Jewish Journal

Attack of ‘The Mothers’

by Danielle Berrin

Posted on Mar. 13, 2008 at 6:00 pm

It's early Saturday morning and Shabbat is cresting with the West Coast sunrise. As is my custom, I dress, slip into a pair of heels, and ready myself for a contemplative worship. When I was new in town I could daven, throw back a shot of Manichewitz and grab a piece of challah on my way out; but the days of passing through community circles unnoticed and unscathed are over.

The first time it happened, a well-dressed woman with ebony tresses and ample perfume pulled me aside during Kiddush and said, "Excuse me, are you married?"

She grabbed my right hand and glared at my naked finger.

"No, I'm not married," I replied.

"Are you Jewish?"

"Am I Jewish?" I thought, incredulous. I'm in temple, on Shabbat. This is not a pashmina draped over my shoulders. It's a tallit.

"How old are you?"

"I'm 24."

"Very good," she said, all smiley and nodding.

She meant "very good" not because she felt Jewish-feminist pride that a single young woman is attending Shabbat services, but because my answer affirmed that I have six more childbearing years before I turn 30.

"I have a son! He is handsome, a lawyer. Can he call you?"

I know how to handle men, but their mothers? An entirely different challenge. Until I moved to Los Angeles, I had never been "hit on" by women. Now women twice, thrice, even four times my age (I call them mothers-on-the-prowl) approach me nearly every Shabbat. Sometimes, they attack in the middle of the Amidah.

The interrogation usually happens in this order: marital status, ethnic/religious status, age. This maternal screening/courting ritual is difficult to deter. If I'm feeling naughty, I slip a ring on my index finger then stay silent after question No. 1.

At first, I was naïve. I dished out my Jewish Journal business cards like I had a thousand gathering dust on my desk. I didn't really think they'd call.

I've since learned that Jewish mothers out to wed their sons have the chutzpah to persist until the messiah arrives. Oh did they call -- reminding me that we met on Shabbat and that their handsome, corporate finance, lawyer/surgeon/mogul/magnate sons were going to ring.

Flattery turned to frustration. Could I stomach all these dates with men who were complete strangers? Did I want to date a man whose mother was doing his dirty work?

I dealt with the phone and e-mail dating inquiries with "busy"excuses or ignored them altogether. It's easy to delete a voicemail from a guy you've never met, but negotiating the fragile terrain of The Mother Set-Up is fraught with sensitive social etiquette I'm not well versed in.

How do you explain -- in person �"to an overbearing Jewish mother that you have zero interest in being set up with her sensational offspring?

You don't. So it continued, every Shabbat when three or four or five mothers, grandmothers and even sisters would repeat the weekly ordeal:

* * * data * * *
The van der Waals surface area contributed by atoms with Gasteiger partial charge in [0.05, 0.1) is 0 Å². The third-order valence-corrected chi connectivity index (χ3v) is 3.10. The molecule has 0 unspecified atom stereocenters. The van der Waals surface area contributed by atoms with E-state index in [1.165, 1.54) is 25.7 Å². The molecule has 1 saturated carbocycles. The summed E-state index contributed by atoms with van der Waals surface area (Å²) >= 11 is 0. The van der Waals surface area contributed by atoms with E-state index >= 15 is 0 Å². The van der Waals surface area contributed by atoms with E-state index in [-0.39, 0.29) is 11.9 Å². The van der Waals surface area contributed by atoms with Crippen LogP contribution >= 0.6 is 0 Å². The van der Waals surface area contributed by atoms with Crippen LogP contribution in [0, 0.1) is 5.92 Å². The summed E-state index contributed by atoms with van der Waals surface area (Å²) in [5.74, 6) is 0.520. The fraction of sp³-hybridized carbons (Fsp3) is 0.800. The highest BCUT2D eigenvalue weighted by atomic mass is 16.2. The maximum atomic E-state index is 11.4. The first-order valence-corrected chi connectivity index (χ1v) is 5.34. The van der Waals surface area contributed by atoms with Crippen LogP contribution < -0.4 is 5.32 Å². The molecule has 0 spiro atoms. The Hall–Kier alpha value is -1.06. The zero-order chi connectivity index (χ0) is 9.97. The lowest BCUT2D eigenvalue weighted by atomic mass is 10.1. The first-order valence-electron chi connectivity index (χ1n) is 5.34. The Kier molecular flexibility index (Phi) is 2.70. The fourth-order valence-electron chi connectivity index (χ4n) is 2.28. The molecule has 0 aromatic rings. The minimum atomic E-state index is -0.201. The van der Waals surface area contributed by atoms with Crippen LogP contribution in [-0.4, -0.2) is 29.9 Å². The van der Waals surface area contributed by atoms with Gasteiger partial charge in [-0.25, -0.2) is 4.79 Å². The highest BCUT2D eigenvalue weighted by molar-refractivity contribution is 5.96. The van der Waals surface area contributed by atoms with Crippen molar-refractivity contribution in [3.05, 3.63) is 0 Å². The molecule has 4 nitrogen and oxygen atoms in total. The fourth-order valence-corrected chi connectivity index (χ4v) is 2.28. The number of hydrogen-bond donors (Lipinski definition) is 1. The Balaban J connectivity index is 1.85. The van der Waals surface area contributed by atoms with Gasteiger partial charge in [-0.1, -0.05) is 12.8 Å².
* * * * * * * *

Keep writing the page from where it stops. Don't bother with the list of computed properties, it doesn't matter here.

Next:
"I have a son. He's in real estate. A good business. Very handsome!"

"I have a brother. He's 40, a plastic surgeon, very handsome!"

"I have two sons. Both doctors, very handsome. Have your pick!"

I stopped bringing the cards to temple because I thought I might be fired if my editors ever listened to my voicemail.

Then things changed. It started happening during services -- a tap from behind, "Excuse me, are you married?"

"No, but do you think this could wait until after the rabbi's sermon?"

So The Mothers would whip out their pens.

"Here, please. Write your phone number. My son will call you."

I attend a Conservative synagogue and haven't picked up a pen since one of the cantors reprimanded me for taking notes during a Shabbat lecture.

I started telling The Mothers that I do not give out my number on Shabbat. They laugh; then they ask again.

One providential morning, an attractive mother in hot pink satin gave me the third degree and went to fetch her son. I snuck into the sanctuary, hoping to disappear in the rabbi's lecture, but the next thing I knew The Mother and The Son were sitting right behind me, patiently waiting half an hour for an opportunity to arrange the shidduch. Ugh!

After some chit-chat, The Mother suggested her son and I exchange phone numbers. To give us privacy she stepped a few feet away.

I wondered if she'd want an adjoining room on the honeymoon.

I walked away deflated. He wasn't even cute. But something more bothered me: Mothers elicit the desire to please, which makes my refusal -- and me �"disappointing; as if they pose a challenge I can't meet. And maybe it hurts a little that their community embrace begins and ends with marriage machinations. Or perhaps, the sheer persistency is convincing me I might be wrong to doubt them.

I remind myself that I possess my own romantic dreams which do not include being followed three floors down into the parking garage in pursuit of a phone number. I'm not Britney Spears or a flank steak.

I guess I'm deceiving them by projecting the image of a woman who's ready for that kind of arrangement. With my remaining childbearing years, I plan to hold out for the moment when I see him across the room, and our eyes meet like two souls dancing.

But I gotta hand it to 'em -- those masterful mothers. If only their sons knew what they wanted in a woman as much as The Mothers know exactly what woman they want for their sons.

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